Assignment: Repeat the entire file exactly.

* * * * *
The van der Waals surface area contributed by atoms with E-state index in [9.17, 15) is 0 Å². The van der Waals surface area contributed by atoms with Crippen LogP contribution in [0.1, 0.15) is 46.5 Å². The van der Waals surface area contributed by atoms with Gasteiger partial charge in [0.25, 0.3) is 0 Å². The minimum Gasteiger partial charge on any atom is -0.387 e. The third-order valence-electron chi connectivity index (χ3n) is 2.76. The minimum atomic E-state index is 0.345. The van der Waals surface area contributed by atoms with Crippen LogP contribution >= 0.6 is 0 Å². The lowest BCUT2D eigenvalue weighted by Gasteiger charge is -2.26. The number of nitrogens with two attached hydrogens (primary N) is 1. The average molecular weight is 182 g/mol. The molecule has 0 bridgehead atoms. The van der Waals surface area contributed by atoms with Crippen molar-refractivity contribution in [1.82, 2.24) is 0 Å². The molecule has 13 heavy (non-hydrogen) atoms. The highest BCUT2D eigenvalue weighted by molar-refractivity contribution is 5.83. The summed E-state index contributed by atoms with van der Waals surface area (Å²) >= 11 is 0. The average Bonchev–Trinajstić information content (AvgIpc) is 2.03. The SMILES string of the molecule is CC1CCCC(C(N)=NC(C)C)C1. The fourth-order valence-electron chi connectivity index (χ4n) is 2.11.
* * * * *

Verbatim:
The van der Waals surface area contributed by atoms with E-state index in [9.17, 15) is 0 Å². The van der Waals surface area contributed by atoms with Crippen LogP contribution in [0.1, 0.15) is 46.5 Å². The van der Waals surface area contributed by atoms with Gasteiger partial charge in [0.25, 0.3) is 0 Å². The minimum Gasteiger partial charge on any atom is -0.387 e. The third-order valence-electron chi connectivity index (χ3n) is 2.76. The minimum atomic E-state index is 0.345. The van der Waals surface area contributed by atoms with Crippen LogP contribution >= 0.6 is 0 Å². The lowest BCUT2D eigenvalue weighted by Gasteiger charge is -2.26. The number of nitrogens with two attached hydrogens (primary N) is 1. The average molecular weight is 182 g/mol. The molecule has 0 bridgehead atoms. The van der Waals surface area contributed by atoms with Crippen molar-refractivity contribution in [1.82, 2.24) is 0 Å². The molecule has 13 heavy (non-hydrogen) atoms. The highest BCUT2D eigenvalue weighted by molar-refractivity contribution is 5.83. The summed E-state index contributed by atoms with van der Waals surface area (Å²) >= 11 is 0. The average Bonchev–Trinajstić information content (AvgIpc) is 2.03. The SMILES string of the molecule is CC1CCCC(C(N)=NC(C)C)C1. The fourth-order valence-electron chi connectivity index (χ4n) is 2.11.